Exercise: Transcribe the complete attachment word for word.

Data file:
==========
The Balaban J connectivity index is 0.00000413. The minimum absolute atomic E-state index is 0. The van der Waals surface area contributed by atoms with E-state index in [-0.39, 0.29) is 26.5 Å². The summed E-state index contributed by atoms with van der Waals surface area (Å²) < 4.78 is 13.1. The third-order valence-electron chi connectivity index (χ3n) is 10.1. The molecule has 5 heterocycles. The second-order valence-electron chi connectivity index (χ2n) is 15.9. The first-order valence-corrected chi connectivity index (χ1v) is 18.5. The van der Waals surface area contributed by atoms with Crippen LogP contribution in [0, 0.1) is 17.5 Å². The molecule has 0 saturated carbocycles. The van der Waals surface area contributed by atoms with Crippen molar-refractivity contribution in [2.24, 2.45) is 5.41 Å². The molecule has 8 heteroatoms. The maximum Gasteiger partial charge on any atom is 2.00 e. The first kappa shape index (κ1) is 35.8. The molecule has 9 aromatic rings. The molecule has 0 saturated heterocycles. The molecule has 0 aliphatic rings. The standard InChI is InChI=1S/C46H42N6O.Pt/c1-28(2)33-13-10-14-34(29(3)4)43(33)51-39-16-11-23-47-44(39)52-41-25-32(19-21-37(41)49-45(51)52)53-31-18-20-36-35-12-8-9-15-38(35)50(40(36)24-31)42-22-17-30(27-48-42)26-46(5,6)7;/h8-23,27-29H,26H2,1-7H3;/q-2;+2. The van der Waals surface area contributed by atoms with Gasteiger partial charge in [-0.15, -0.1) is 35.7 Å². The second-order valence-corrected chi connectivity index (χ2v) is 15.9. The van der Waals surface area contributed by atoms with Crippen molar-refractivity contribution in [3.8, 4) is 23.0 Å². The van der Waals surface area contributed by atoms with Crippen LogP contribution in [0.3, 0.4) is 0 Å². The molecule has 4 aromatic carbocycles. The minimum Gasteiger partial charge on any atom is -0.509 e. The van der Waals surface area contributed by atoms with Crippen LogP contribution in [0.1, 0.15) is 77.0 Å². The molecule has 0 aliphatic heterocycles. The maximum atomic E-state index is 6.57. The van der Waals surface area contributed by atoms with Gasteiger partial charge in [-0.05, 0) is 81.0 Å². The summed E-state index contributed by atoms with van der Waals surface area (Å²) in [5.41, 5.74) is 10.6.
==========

The Balaban J connectivity index is 0.00000413. The minimum absolute atomic E-state index is 0. The van der Waals surface area contributed by atoms with E-state index in [-0.39, 0.29) is 26.5 Å². The summed E-state index contributed by atoms with van der Waals surface area (Å²) < 4.78 is 13.1. The third-order valence-electron chi connectivity index (χ3n) is 10.1. The molecule has 5 heterocycles. The second-order valence-electron chi connectivity index (χ2n) is 15.9. The first-order valence-corrected chi connectivity index (χ1v) is 18.5. The van der Waals surface area contributed by atoms with Crippen LogP contribution in [0, 0.1) is 17.5 Å². The molecule has 0 saturated carbocycles. The van der Waals surface area contributed by atoms with Crippen molar-refractivity contribution in [2.24, 2.45) is 5.41 Å². The molecule has 8 heteroatoms. The maximum Gasteiger partial charge on any atom is 2.00 e. The first kappa shape index (κ1) is 35.8. The molecule has 9 aromatic rings. The molecule has 0 saturated heterocycles. The molecule has 0 aliphatic rings. The standard InChI is InChI=1S/C46H42N6O.Pt/c1-28(2)33-13-10-14-34(29(3)4)43(33)51-39-16-11-23-47-44(39)52-41-25-32(19-21-37(41)49-45(51)52)53-31-18-20-36-35-12-8-9-15-38(35)50(40(36)24-31)42-22-17-30(27-48-42)26-46(5,6)7;/h8-23,27-29H,26H2,1-7H3;/q-2;+2. The van der Waals surface area contributed by atoms with Gasteiger partial charge in [-0.15, -0.1) is 35.7 Å². The second-order valence-corrected chi connectivity index (χ2v) is 15.9. The van der Waals surface area contributed by atoms with Crippen molar-refractivity contribution in [3.8, 4) is 23.0 Å². The van der Waals surface area contributed by atoms with Crippen LogP contribution in [0.3, 0.4) is 0 Å². The molecule has 4 aromatic carbocycles. The minimum Gasteiger partial charge on any atom is -0.509 e. The van der Waals surface area contributed by atoms with Crippen LogP contribution in [0.1, 0.15) is 77.0 Å². The molecule has 0 aliphatic heterocycles. The maximum atomic E-state index is 6.57. The van der Waals surface area contributed by atoms with Gasteiger partial charge in [-0.05, 0) is 81.0 Å². The summed E-state index contributed by atoms with van der Waals surface area (Å²) in [5.41, 5.74) is 10.6.